I'm not sure what her motives were. Her family was well off, but maybe Cole Younger's wild and carefree life held an an allure that drew Belle in. She abandoned her kids to follow the outlaw life. But Bruce Younger must have mattered to her because she named the ranch Younger Bend.

  11. I love learning more about this outlaw gal. Thanks for the wonderful post. One of my favorite movies of all time, The Long Riders, has a story line of her with Cole, and Sam. Never realized before this what a "busy" girl she actually was.

    Great info here!

  12. Hi Tanya,
    I never saw Long Riders. Sounds like something that should go on my list of movies to watch. When I was looking for pictures of Belle I found lots of photos of actresses who played her in movies. They were all pretty. I don't recall seeing any from the Long Rider though.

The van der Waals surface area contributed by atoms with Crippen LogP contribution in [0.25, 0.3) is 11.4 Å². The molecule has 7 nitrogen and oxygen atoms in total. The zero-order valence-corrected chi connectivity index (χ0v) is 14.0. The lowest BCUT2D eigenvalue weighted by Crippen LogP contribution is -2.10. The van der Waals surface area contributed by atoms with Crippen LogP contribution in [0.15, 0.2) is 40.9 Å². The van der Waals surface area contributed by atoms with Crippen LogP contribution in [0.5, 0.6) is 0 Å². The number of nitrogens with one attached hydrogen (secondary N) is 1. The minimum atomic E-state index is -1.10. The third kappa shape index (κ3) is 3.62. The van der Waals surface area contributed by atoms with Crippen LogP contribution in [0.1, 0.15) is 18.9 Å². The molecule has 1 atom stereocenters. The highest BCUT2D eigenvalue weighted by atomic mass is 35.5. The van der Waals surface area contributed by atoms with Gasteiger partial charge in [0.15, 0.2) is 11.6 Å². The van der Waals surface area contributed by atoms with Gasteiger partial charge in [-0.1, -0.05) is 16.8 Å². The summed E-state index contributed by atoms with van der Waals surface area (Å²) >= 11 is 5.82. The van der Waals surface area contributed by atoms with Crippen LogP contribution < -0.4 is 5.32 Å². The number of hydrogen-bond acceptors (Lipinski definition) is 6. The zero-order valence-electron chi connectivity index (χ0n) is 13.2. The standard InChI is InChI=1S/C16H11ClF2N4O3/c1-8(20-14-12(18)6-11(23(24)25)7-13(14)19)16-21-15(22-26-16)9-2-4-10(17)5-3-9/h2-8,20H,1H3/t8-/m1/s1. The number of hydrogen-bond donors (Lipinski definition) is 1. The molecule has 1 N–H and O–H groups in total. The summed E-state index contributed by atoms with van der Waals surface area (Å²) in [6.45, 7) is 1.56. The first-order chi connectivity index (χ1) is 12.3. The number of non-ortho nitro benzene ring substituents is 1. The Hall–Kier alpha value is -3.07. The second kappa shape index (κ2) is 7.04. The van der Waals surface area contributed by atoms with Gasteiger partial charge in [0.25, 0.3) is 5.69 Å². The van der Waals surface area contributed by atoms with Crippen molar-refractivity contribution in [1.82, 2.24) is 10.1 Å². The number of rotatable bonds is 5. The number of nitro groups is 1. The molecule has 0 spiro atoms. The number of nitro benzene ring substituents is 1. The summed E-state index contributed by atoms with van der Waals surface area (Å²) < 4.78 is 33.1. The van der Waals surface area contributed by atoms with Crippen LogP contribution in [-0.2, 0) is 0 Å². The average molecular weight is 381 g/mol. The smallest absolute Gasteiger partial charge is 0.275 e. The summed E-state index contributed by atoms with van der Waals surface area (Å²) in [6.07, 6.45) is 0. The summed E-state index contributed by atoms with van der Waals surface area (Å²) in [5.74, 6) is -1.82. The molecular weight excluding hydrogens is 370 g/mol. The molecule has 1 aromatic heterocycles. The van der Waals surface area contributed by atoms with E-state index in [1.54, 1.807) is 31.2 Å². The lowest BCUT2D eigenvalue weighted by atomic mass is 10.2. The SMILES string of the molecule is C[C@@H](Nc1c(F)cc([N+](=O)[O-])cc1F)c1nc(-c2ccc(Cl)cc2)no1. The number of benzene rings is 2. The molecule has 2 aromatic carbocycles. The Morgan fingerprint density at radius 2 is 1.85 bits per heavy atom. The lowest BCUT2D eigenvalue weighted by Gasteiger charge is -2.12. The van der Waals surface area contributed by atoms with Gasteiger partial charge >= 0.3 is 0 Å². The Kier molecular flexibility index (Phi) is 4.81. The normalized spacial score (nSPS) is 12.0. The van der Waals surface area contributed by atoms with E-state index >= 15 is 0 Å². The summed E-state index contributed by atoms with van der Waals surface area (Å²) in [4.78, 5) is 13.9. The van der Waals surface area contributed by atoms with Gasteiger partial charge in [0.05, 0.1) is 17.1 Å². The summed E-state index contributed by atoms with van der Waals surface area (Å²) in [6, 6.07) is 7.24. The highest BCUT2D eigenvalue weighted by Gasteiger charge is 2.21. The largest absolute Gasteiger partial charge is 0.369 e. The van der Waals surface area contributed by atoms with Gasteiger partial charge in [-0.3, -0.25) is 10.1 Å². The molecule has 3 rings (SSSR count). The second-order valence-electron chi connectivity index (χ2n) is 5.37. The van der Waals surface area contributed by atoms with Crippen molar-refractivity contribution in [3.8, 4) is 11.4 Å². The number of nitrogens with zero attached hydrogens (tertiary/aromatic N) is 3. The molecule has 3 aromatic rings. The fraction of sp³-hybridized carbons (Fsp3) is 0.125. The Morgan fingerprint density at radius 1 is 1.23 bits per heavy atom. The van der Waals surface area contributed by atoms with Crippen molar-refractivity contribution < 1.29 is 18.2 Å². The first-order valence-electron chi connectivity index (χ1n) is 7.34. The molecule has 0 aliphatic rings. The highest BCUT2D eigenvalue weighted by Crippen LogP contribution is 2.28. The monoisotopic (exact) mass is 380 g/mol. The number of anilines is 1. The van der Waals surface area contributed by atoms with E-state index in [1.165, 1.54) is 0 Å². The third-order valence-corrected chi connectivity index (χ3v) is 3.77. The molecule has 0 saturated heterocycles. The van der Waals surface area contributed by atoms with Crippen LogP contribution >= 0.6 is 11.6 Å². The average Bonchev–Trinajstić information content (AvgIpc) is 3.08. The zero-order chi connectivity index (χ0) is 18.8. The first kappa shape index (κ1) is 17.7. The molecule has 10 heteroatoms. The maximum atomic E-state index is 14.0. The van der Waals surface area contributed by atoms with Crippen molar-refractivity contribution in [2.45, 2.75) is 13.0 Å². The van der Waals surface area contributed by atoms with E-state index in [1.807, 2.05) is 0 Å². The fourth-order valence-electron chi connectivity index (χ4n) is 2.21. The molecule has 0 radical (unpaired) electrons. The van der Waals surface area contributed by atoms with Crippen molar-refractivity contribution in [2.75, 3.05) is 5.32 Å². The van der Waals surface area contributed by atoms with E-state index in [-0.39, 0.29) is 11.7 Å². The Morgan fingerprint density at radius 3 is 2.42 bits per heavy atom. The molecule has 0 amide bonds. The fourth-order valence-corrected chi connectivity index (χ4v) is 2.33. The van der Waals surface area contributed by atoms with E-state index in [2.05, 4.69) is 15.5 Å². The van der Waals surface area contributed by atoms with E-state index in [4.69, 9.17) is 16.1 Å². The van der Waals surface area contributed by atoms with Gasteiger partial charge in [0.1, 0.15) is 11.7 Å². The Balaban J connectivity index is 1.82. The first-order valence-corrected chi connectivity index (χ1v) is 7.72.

13. Hi Kathy, the Long Riders is kind of an oldie but a goodie from the 70's. It was renowned because it starred real life brothers for the Jameses (Keach),Youngers (Carradine), Millers (Quaid), and Fords (Guest). I know they were all horrible LOL but I just love this movie.

  14. Hi Tanya,
    I'll have to look for this movie. I recognize all the actors names you mentioned and they are all good.

  15. I've heard of Belle, but not all the men she was associated with. Goodness, she was one busy gal.

  16. Kathy--I'm late. But your post was so good. Belle Starr was a real character, and it's intersting that while she wasn't pretty at all, she really well with the men. Like we used to say in high school, "she has a good personality." And truly, she was a real personality.
    Good post, and thanks!